Number of Days: One hour for presenting assignment and one hour for
sharing scrapbooks, each semester.
Speaker: Have a “scrap booker” or someone from a scrapbook or craft
store come to class to demonstrate some of the newest formats for
displaying their information and memorabilia.
Demonstration: Have a student demonstrate for the class the use of digital
cameras and how to place pictures into word processing documents.
Distribute during the first week of school in the fall. This is a full year
Senior English Scrapbook Assignment
You are now starting your senior year, which will conclude on _____
with graduation at the _______. Many memorable events will occur during
the school year: some to be treasured and maybe some best forgotten!
Throughout the year you should collect items that, though perhaps
insignificant to others, to you hold special memories of significant events.
These items may include memories from football games, dances, parties,
family gatherings, political, or social events, etc. They can be photographs, a
popcorn box, a speeding ticket, a newspaper clipping, pressed flowers, a
plastic bag full of mud, a failure letter, college information, etc. You have
complete freedom in selecting items for inclusion in this scrapbook.
However, there are several requirements:
You must create a cover that represents you. While you are welcome to buy
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an album or make your own, you must decorate your cover with pictures or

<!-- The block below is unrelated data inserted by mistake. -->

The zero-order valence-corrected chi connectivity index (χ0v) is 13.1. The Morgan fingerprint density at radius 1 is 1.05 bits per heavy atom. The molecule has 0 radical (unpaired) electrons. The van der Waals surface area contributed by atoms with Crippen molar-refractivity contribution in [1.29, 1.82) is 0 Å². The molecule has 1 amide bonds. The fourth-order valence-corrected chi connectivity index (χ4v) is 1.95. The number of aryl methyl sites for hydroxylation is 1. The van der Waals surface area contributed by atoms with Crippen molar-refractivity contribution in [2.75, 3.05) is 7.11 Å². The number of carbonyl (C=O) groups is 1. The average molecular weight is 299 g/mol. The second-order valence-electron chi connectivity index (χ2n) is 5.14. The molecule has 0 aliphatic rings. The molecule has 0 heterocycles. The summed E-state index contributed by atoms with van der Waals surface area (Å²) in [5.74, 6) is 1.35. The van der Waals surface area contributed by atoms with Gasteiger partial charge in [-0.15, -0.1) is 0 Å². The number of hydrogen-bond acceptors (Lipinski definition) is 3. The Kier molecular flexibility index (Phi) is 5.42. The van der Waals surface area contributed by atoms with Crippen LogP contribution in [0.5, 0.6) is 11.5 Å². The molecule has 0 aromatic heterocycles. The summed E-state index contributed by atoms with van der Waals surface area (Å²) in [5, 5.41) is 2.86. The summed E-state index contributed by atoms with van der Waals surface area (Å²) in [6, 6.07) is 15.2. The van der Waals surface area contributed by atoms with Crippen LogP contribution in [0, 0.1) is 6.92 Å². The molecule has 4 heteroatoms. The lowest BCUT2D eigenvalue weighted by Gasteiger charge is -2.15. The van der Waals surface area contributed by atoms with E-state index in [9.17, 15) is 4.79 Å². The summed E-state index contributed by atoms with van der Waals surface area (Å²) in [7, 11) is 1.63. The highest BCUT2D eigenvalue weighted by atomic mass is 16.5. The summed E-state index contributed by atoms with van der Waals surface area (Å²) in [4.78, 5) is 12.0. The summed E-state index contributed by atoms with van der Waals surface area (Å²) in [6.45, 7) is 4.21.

items that are unique to your senior year. You may wish to cover the INSIDE
of the cover, if you have purchased a leather album. This is graded
separately from the contents. (20 points)
You must write at least a FULL page (250 words) or more about each item
included in your scrapbook, recording the sights, sounds, smells, tastes,
thoughts, and feelings surrounding the event. This form of personal writing
is to be done outside of class, should be typed on a word processor, edited,
and should be mounted on the scrapbook pages. You must turn this in for
two grades: once in January and again in May.
The purpose of this assignment is for you to write on a regular basis using
the personal voice on topics that are relevant to you. This should be an
exercise in descriptive writing as well as the use of technology to enhance
The minimum is ten items and ten full pages per semester. However, I hope
that your senior year will hold more memories than this!